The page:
Chris Knipp Writing: Movies, Politics, Art


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PostPosted: Sat Mar 25, 2017 4:14 pm 
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THE THEATER OF ETERNAL MUSIC PERFORMING IN 1965. FROM LEFT, TONY CONRAD, LAMONTE YOUNG,
MARIAN ZAZEELA, JOHN CALE. >FRED W. MCDARRAH/GETTY IMAGES


Long ignored avant-gardist gains recognition through doc biography

Tony Conrad was an avant-garde artist for five decades. He is most known for his minimalist music or drone music, mainly played on a violin. He taught university art ("media studies") for many years, especially at SUNY Buffalo. He died last April but is very much alive in this thoroughgoing (if ever so slightly repetitious) documentary, where he is frequently seen talking about his life and art, which began in the sixties and continued until just recently. The doc itself was filmed over two decades and provides an invaluable chronicle. Conrad is a pleasant and cheerful man. I can understand his dedication to avant-garde provocative art, his involvement in community TV, teaching, and music, even his paintings of the underwear of incontinent old people (he loved to provoke) - but not his contempt for museums and for symphony halls - unless that was tongue-in-cheek: humor is a part of his work. But his iconoclastic point of view can be understood from these statements he makes in the film: "Whereas people like Philip Glass and Steve Reich and La Monte Young, they studied composition and wanted to be big composers. I wanted to end composing, get rid of it. I wanted it to die out." He looked on Lincoln Center and MoMA and the Met as symbols of "the imperialist influences of European high culture" from which he sought to break free.

An hour of screechy drone violin played on a lousy instrument was as hard to play as it was to listen to. Some argued that it put one into a peaceful trance state; others simply left the room as fast as they could. Conrad and his fellow musicians even played in rock venues for a time and were recorded by a rock producer, and though his low profile kept him from being ranked with other key figures of minimal music like La Monte Young, Terry Riley, Steve Reich, and Philip Glass for many years, he is gaining increased recognition now, and two prominent museum directors from New York and Los Angeles speak admiringly of him in this film. See yesterday's informative NY Times article by William Robin, "Tony Conrad Was Such a Good Minimalist, He Was Almost Forgotten," drawn on for this review, which provides additional information and other sources for information about Conrad and his minimal music. Note: he was also an avant-gard filmmaker of the most extreme kind. Some of his "films" are jars in which film has been pickled or otherwise processed. But an early one called "Flicker" that indeed was projected on a screen was revolutionary in presenting such jangly repetitious kinetic images they caused some viewers to get sick or fear mental damage.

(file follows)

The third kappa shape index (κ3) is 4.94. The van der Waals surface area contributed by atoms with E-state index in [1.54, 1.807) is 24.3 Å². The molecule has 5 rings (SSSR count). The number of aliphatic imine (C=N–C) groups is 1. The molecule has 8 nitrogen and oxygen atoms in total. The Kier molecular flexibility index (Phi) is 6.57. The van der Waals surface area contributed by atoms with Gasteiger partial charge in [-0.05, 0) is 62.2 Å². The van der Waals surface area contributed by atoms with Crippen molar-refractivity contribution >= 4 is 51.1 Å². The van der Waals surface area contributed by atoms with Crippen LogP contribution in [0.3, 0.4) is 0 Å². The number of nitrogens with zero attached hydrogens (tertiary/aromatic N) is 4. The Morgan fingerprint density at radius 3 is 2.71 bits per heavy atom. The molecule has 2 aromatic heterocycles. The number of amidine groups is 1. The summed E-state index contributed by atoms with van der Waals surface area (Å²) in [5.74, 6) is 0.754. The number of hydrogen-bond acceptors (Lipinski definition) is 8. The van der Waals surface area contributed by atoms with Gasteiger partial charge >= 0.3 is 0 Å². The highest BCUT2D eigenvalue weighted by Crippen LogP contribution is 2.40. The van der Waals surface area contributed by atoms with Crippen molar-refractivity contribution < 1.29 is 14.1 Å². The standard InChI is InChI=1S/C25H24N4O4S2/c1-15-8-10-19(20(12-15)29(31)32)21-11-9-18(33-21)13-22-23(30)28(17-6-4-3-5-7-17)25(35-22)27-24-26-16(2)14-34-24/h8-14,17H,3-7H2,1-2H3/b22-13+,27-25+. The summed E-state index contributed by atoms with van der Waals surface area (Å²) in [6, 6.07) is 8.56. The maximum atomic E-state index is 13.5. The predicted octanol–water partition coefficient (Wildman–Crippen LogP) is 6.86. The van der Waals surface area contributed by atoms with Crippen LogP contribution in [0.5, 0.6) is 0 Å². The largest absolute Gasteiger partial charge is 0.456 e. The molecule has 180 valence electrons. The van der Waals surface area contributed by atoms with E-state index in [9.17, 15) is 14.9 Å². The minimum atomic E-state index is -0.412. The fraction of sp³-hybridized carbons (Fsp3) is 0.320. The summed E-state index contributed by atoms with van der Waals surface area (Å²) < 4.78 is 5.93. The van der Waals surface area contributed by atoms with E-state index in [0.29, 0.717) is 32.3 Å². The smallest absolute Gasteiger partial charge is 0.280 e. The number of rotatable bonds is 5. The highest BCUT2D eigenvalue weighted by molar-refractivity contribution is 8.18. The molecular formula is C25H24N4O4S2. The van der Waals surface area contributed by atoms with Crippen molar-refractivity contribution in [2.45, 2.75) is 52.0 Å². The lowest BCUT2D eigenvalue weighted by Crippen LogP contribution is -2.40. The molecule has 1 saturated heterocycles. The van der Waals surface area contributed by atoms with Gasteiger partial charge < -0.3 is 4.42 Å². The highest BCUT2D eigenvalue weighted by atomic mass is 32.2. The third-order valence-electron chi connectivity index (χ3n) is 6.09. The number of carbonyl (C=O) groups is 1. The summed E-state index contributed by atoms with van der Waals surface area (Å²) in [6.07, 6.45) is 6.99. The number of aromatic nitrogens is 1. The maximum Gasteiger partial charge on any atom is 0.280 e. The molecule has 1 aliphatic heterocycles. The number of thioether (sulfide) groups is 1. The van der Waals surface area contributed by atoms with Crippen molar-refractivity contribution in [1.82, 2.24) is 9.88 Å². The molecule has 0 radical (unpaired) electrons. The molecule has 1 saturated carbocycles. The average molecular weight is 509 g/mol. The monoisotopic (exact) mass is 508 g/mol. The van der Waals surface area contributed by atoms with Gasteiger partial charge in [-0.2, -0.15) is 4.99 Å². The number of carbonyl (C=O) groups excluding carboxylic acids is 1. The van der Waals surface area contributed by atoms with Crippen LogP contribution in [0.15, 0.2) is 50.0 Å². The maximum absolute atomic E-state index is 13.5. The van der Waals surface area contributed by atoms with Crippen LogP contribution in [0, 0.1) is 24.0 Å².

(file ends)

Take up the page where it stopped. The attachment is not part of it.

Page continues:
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THE PRIMITIVES, A PRECURSOR TO THE VELVET UNDERGROUND, IN 1965. FROM
LEFT, TONY CONTRAY, LOU REED, ANGUS MACLISE, JOHN CALE. COURTESY OF
TYLER HUBBY (NYT)


Conrad, who studied mathematics at Harvard, played with John Cale, and they were encouraged to join a band including Lou Reed called the Primitives, which later became the Velvet Underground.

It emerges from the film that Lamonte Young sought to claim to be the Sole author and founding father of the music of the group he and Conrad jointly played in, the Theater of Eternal Music, or, as Conrad preferred to call it, the Dream Syndicate, refusing to release over a hundred recordings. Conrad argued that the very idea of authorship was inimical to the concept of minimal music. A recording finally found and brought out in 2000 by Table of the Elements made public the secret that Tony Conrad's droning screechy violin was essential to the minimal music sound Young claimed authorship to. If Conrad was a provocateur, LaMonte Young was a charlatan to claim exclusive copyright on a collective creation.

Tony Conrad: Completely in the Present, 103 mins., debuted Jun. 2016 at Chicago Underground Film Festival; also premiered Tokyo Nov. 2016 and showed at Rotterdam Jan. 2017; US release according to IMDb 31 Mar. 2017 and will stream on MUBI from 8 Apr. The San Francisco Cinemateque is presenting this film Fri., 24 Mar. and Sun. 26 Mar. 2017 at the Yerba Buena Center for the Arts, 701 Mission St., San Francisco. Tyler Hubby is a San Francisco Art Institute graduate in film and photography who has made a speciality of films on eccentric and unusual art figures. Screened for this review in connection with the Yerba Buena Center showing courtesy of Rico Brenner-Qui├▒onez, Matt Johnstone Publicity. Also to be shown in LA at Theatre at the Ace Hotel, Presented by the Broad 16 Mar.; and at Anthology Film Archives, NYC 31 Mar.-6 Apr.

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POSTER FOR THE FILM

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